An eye on the growing poultry market in the MENA

An eye on the growing poultry market in the MENA

On the occasion of Poultry Day which takes place on March 19, HN spoke with Betty Bedrossian Rizk, regional marketing manager at Arab Marketing and Finance (AMFI), which represents US poultry suppliers, to highlight the industry’s insights and upcoming trends.

Towards healthier lifestyles

Today’s consumer is more concerned and interested in leading a healthy lifestyle. In addition to an overall good feeling, a healthy lifestyle has many benefits. It can help lower hypertension, improve sleep, and reduce the risk of heart disease and strokes, not to mention the fitness-related habits which are top interests to millennials. According to Rizk, countries aim at reducing the prevalence of chronic and malnutrition diseases, scaling down non-communicable disease mortality rates and encouraging individuals to engage in physical activities to step up food safety efforts. “Having this in mind, consumption of white meat is increasing versus red meat in all parts of the Middle East. Turkey meat has even become the staple diet for all dieticians and weight loss awareness campaigns,” she explained.

New trends in poultry and egg products

The novel lifestyle and F&B trends are greatly impacting the poultry industry. For instance, all day breakfast restaurants, which serve breakfast-style meals with chicken, turkey and eggs, “are increasingly being frequented in different parts of the GCC mainly Dubai, Kuwait and Qatar,” Rizk said. Another trend she mentioned is using U.S. chicken legs in shawarma rather than only breasts. “This is because the Middle East population is used to juicier meat which remains to be white and less fatty than red meat varieties.” 

An expanding industry

The F&B and retail business of food is remarkably growing in the region, which is highly impacting the consumption, and the imports of poultry products. According to Rizk, the region witnessed a 25 percent growth between 2018 and 2019. The UAE alone has over 16,000 F&B outlets,  expected to rise to 19,000 by 2020. Rizk detailed: Hilton is planning the development of 100 new hotels in the Middle East and North Africa in the coming five years, including the UAE, Saudi Arabia, Kuwait and Bahrain. Max’s All About Chicken, which operates four, is aiming to double the figure by 2020, and triple it by 2025. McDonald’s Saudi Arabia has added a new range of chicken items to its menu, for the region’s love for both chicken and spicy foods. The items are all Halal and include: the Grand Chicken Spicy, the Spicy McChicken, the Mini Asian and the Spicy Chicken McNuggets. Also, the Royal Atlantis Resort and Residences will open its doors by the end of 2020, introducing innovative food and beverage concepts and will be home to 11 restaurants, six of which will feature celebrity chefs. “U.S. chicken and turkey are used everywhere in the Hotel, Restaurant and Institutional (HRI) sector in different cuts and forms. In fact, U.S. chicken is only available in the foodservice sector of the GCC, and food processing sector of Lebanon.”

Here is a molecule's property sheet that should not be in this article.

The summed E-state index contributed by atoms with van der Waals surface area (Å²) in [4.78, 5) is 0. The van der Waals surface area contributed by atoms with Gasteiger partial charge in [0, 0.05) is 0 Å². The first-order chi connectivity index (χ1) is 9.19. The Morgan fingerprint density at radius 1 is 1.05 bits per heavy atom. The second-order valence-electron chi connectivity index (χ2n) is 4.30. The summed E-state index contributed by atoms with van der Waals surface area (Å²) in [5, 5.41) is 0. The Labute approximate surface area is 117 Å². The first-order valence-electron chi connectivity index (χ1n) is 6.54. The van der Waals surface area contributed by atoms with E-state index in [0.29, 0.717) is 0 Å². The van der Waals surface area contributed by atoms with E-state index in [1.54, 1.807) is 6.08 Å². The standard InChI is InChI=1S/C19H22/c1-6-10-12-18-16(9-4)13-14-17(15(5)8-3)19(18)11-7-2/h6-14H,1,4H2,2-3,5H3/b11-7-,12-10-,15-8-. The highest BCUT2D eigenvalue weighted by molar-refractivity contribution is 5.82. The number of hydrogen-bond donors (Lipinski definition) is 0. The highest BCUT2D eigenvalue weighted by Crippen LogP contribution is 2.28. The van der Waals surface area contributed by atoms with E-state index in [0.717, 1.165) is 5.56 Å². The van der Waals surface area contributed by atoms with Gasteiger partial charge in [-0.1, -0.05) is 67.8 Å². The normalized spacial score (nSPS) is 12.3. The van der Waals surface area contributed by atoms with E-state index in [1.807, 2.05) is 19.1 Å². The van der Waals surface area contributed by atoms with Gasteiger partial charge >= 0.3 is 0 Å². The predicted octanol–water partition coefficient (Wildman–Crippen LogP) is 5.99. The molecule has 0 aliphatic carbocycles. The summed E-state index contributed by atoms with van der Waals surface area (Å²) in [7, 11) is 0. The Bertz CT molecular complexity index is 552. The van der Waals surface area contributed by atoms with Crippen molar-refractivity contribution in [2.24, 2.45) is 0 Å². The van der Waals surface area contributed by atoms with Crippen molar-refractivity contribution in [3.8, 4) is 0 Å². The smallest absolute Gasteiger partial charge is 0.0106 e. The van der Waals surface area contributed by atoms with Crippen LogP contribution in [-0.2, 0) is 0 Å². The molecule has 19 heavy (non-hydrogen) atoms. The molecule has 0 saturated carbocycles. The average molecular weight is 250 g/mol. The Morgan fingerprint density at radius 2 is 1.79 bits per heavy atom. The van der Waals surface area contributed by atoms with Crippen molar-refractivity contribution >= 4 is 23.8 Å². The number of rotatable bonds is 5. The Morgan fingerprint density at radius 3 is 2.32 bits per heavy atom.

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The impact of Expo 2020 

In addition to the industry’s growth, Expo 2020 Dubai remains one of the major growth reasons for the foodservice market in the UAE. Visitor numbers to Dubai inched up by almost four percent in 2019 to reach 12 million. Restaurant and cafe operators as well as food delivery portals have already begun preparations. An average of two new licenses were being issued a day for the past 6 months as business owners look forward to smoothing out operations before the expected 25 million visitors arrive to the city, according to Rizk. “The Middle East’s retail sector is expected to grow up to USD 308 billion in 2023, with the UAE and Saudi Arabia accounting for the bulk of sales over the next five years. The region has emerged as a key market for retailers across the world.” She explained that its retail industry is still one of the most profitable sectors. It is poised for strong growth, aided by high disposable incomes, retail real estate expansion, a steady inflow of western food products, and population growth. She added that U.S. turkey is available in all retail outlets of the region, as whole bird and processed items. U.S. shell eggs are re-packed by UAE importers under their own brand name, and U.S. chicken is in marinated bags as wings, breasts and also breaded. In Jordan, U.S. chicken leg-quarters are sold in packed trays.

A five-year forecast

In the next five years, “we expect an increasing interest of consumers in white meat rather than red, but then again comes the wave of vegetarians and vegans who are also increasing in number all over the region.” When it comes to imports, the market is also expected to reasonably grow. “Our expectations are that the current imports of U.S. poultry in the Middle East which are around 210,000 MT would increase to almost 300,000 MT by 2025.”



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